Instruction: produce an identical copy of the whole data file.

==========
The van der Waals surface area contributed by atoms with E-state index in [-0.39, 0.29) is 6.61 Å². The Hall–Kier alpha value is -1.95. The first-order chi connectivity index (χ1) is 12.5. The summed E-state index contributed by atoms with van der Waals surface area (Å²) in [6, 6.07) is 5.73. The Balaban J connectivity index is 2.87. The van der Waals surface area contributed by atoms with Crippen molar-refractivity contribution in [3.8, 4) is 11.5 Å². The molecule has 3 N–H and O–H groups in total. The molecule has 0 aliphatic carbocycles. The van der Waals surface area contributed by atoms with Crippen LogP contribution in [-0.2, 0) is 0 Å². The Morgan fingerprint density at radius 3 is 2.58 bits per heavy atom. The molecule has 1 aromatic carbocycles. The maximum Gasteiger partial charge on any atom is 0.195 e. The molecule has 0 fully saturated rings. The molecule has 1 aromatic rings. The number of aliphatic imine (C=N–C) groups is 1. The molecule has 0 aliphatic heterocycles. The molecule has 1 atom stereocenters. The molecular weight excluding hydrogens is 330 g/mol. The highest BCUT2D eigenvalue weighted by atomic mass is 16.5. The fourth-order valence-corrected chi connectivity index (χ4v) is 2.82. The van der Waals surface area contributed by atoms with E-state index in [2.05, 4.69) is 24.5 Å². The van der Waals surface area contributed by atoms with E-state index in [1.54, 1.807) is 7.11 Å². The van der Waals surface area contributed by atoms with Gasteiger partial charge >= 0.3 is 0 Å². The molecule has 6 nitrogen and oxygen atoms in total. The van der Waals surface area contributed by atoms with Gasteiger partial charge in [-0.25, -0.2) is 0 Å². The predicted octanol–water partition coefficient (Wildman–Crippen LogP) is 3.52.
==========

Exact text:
The van der Waals surface area contributed by atoms with E-state index in [-0.39, 0.29) is 6.61 Å². The Hall–Kier alpha value is -1.95. The first-order chi connectivity index (χ1) is 12.5. The summed E-state index contributed by atoms with van der Waals surface area (Å²) in [6, 6.07) is 5.73. The Balaban J connectivity index is 2.87. The van der Waals surface area contributed by atoms with Crippen molar-refractivity contribution in [3.8, 4) is 11.5 Å². The molecule has 3 N–H and O–H groups in total. The molecule has 0 aliphatic carbocycles. The van der Waals surface area contributed by atoms with Crippen LogP contribution in [-0.2, 0) is 0 Å². The Morgan fingerprint density at radius 3 is 2.58 bits per heavy atom. The molecule has 1 aromatic carbocycles. The maximum Gasteiger partial charge on any atom is 0.195 e. The molecule has 0 fully saturated rings. The molecule has 1 aromatic rings. The number of aliphatic imine (C=N–C) groups is 1. The molecule has 0 aliphatic heterocycles. The molecule has 1 atom stereocenters. The molecular weight excluding hydrogens is 330 g/mol. The highest BCUT2D eigenvalue weighted by atomic mass is 16.5. The fourth-order valence-corrected chi connectivity index (χ4v) is 2.82. The van der Waals surface area contributed by atoms with E-state index in [2.05, 4.69) is 24.5 Å². The van der Waals surface area contributed by atoms with E-state index in [1.54, 1.807) is 7.11 Å². The van der Waals surface area contributed by atoms with Gasteiger partial charge >= 0.3 is 0 Å². The molecule has 6 nitrogen and oxygen atoms in total. The van der Waals surface area contributed by atoms with Gasteiger partial charge in [-0.25, -0.2) is 0 Å². The predicted octanol–water partition coefficient (Wildman–Crippen LogP) is 3.52.